In issue five, the appellant challenges the trial court's dismissal of his suit on the ground he had not followed the requirements of Civil Practice and Remedies Code section 14.004.   That section provides:

(a) An inmate who files an affidavit or unsworn declaration of inability to pay costs shall file a separate affidavit or declaration:

(1) identifying each suit, other than a suit under the Family Code, previously brought by the person and in which the person was not represented by an attorney, without regard to whether the person was an inmate at the time the suit was brought;  and

(2) describing each suit that was previously brought by:

(A) stating the operative facts for which relief was sought;

(B) listing the case name, cause number, and the court in which the suit was brought;

(C) identifying each party named in the suit;  and

(D) stating the result of the suit, including whether the suit was dismissed as frivolous or malicious under Section 13.001 or Section 14.003 or otherwise.

(b) If the affidavit or unsworn declaration filed under this section states that a previous suit was dismissed as frivolous or malicious, the affidavit or unsworn declaration must state the date of the final order affirming the dismissal.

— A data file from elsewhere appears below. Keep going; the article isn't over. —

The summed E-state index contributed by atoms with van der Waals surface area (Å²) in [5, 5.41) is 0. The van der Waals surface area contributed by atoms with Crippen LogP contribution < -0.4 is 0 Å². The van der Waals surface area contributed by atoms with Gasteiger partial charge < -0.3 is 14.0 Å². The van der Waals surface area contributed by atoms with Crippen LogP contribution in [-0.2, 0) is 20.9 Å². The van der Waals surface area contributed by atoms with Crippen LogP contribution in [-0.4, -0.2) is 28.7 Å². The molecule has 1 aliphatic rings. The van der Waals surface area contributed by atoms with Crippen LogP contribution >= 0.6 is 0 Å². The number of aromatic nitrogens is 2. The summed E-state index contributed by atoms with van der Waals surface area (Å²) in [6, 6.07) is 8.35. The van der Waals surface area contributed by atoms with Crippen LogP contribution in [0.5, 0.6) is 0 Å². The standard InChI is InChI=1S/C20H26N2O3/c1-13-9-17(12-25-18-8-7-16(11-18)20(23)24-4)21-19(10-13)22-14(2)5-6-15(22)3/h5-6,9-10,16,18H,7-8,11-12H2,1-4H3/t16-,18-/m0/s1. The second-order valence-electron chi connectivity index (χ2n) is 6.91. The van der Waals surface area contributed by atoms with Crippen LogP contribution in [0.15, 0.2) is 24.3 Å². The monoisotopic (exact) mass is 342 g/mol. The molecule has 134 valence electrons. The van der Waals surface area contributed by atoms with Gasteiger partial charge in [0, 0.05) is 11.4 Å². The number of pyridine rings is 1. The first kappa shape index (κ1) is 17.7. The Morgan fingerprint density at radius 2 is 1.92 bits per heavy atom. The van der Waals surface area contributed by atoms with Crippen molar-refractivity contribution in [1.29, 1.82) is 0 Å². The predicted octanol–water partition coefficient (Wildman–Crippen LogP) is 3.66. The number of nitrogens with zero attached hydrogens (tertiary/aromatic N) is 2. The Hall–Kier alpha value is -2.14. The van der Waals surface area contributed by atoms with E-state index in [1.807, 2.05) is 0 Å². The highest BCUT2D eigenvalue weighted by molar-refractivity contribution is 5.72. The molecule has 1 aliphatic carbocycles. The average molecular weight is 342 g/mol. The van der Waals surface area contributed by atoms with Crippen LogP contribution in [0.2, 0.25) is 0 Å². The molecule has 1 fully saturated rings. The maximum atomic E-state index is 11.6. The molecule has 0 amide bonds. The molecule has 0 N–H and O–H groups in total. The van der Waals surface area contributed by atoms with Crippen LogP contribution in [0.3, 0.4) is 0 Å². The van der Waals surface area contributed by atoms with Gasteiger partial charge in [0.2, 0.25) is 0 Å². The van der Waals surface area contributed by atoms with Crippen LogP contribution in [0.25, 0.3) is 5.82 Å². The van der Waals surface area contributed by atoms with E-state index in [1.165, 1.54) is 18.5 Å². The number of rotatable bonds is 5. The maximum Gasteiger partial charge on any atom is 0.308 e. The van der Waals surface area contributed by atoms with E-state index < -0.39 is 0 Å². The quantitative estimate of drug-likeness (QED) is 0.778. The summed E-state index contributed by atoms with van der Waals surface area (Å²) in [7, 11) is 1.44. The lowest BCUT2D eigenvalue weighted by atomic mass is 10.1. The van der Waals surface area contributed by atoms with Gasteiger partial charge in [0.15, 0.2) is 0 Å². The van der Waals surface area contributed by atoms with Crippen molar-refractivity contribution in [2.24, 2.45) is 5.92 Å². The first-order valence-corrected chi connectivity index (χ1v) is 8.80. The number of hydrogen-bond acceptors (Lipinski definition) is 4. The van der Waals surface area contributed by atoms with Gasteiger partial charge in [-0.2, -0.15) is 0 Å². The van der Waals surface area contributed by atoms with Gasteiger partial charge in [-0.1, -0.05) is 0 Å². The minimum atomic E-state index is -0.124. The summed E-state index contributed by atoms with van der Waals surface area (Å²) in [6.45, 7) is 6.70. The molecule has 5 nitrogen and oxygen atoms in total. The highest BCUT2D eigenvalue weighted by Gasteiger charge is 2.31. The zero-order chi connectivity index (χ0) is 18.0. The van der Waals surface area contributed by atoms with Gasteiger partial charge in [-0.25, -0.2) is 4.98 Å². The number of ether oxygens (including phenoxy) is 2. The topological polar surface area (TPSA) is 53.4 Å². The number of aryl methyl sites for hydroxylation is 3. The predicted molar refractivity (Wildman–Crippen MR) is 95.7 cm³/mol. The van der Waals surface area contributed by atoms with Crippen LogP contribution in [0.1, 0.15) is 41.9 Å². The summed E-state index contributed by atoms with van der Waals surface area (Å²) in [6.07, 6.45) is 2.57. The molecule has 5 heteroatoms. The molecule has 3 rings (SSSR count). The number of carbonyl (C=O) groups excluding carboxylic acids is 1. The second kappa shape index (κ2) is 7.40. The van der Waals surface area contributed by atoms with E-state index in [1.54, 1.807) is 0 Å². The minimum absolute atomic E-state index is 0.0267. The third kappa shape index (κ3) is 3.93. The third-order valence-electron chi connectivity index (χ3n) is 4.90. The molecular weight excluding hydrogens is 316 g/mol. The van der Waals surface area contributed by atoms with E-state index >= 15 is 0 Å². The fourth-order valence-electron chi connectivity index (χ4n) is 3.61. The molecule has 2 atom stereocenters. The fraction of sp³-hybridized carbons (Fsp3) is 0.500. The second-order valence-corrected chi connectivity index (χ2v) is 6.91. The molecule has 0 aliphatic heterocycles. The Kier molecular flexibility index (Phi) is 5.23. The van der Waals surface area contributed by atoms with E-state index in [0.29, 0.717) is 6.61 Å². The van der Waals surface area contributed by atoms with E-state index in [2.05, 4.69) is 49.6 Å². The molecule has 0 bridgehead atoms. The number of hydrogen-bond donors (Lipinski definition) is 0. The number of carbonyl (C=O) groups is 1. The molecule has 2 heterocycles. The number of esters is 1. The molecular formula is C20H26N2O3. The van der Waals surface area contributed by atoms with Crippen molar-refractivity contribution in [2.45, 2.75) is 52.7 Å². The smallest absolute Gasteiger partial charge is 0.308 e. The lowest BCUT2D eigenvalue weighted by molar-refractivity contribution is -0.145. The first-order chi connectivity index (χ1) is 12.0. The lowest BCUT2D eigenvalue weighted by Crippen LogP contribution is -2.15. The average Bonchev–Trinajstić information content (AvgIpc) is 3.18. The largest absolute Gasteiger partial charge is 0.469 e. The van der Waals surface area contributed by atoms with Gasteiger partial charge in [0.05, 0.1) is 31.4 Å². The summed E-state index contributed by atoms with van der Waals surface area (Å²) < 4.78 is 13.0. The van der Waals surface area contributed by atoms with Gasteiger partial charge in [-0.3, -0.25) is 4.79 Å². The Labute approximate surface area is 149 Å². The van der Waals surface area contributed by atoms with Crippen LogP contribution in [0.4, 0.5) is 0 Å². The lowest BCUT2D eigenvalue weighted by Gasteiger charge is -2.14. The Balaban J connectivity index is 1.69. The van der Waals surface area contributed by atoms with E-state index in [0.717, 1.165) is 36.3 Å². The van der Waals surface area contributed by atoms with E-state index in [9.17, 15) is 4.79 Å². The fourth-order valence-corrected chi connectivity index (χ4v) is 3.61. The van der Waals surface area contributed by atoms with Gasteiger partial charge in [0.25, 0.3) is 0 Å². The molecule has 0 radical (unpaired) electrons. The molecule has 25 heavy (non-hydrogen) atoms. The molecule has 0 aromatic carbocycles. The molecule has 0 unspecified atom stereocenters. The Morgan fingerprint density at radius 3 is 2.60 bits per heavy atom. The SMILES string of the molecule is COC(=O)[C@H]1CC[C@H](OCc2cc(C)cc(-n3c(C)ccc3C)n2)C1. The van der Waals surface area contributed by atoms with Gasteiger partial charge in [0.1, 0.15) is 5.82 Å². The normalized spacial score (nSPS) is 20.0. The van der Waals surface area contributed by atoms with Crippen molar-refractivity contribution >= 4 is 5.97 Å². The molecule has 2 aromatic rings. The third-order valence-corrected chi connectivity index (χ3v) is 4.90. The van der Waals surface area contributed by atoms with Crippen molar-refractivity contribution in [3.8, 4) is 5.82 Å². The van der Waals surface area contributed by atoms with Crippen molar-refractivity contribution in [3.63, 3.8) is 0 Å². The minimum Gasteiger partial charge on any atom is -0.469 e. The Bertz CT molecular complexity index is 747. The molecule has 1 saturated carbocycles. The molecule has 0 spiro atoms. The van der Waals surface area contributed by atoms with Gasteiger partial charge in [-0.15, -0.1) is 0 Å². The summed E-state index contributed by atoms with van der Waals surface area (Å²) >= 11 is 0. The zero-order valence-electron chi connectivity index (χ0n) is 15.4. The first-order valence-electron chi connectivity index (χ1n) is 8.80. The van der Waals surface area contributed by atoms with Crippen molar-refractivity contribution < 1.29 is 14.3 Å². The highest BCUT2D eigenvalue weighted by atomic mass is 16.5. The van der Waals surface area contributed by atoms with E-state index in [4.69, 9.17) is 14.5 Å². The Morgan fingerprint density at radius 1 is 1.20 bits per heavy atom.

(c) The affidavit or unsworn declaration must be accompanied by the certified copy of the trust account statement required by Section 14.006(f).

tex.Civ.Prac. & Rem.Code Ann. § 14.004 (Vernon Supp.2000).

The appellant filed an affidavit of inability to pay costs.   He did not, however, attach a certified copy of his trust account statement as required by section 14.004(c).   In his unsworn declaration of previously filed suits, the appellant stated that “a copy of his inmate trust fund account receipt as required by the laws of the State of Texas, [is] attached and marked as exhibit C.” Although exhibits A and B are included in the record, there is no exhibit C. The absence of the certified copy of the trust fund account takes on significance in light of the appellant's representations he was required to pay appellate court costs in a previous federal suit and is paying partial filing fees in a pending case in federal district court.

The trial court did not abuse its discretion in dismissing the appellant's claim on the ground he had not complied with section 14.004.   We overrule the appellant's issue five.1

 The dismissal order, however, does not state whether the dismissal is with or without prejudice.  “Dismissal with prejudice constitutes adjudication on the merits and operates as if the case had been fully tried and decided.”   Lentworth v. Trahan, 981 S.W.2d 720, 722 (Tex.App.-Houston [1st Dist.] 1998, no pet.).   The proper order in the present case is dismissal without prejudice.

We reform the judgment to reflect the cause is dismissed “without prejudice.”   As reformed, the judgment is affirmed.

FOOTNOTES

1.   Given our resolution of issue five, we need not address issues one through four, in which the appellant challenges the trial court's decision, without holding a hearing, to dismiss the lawsuit on the grounds of frivolousness.

FRANK C. PRICE, Justice (Assigned).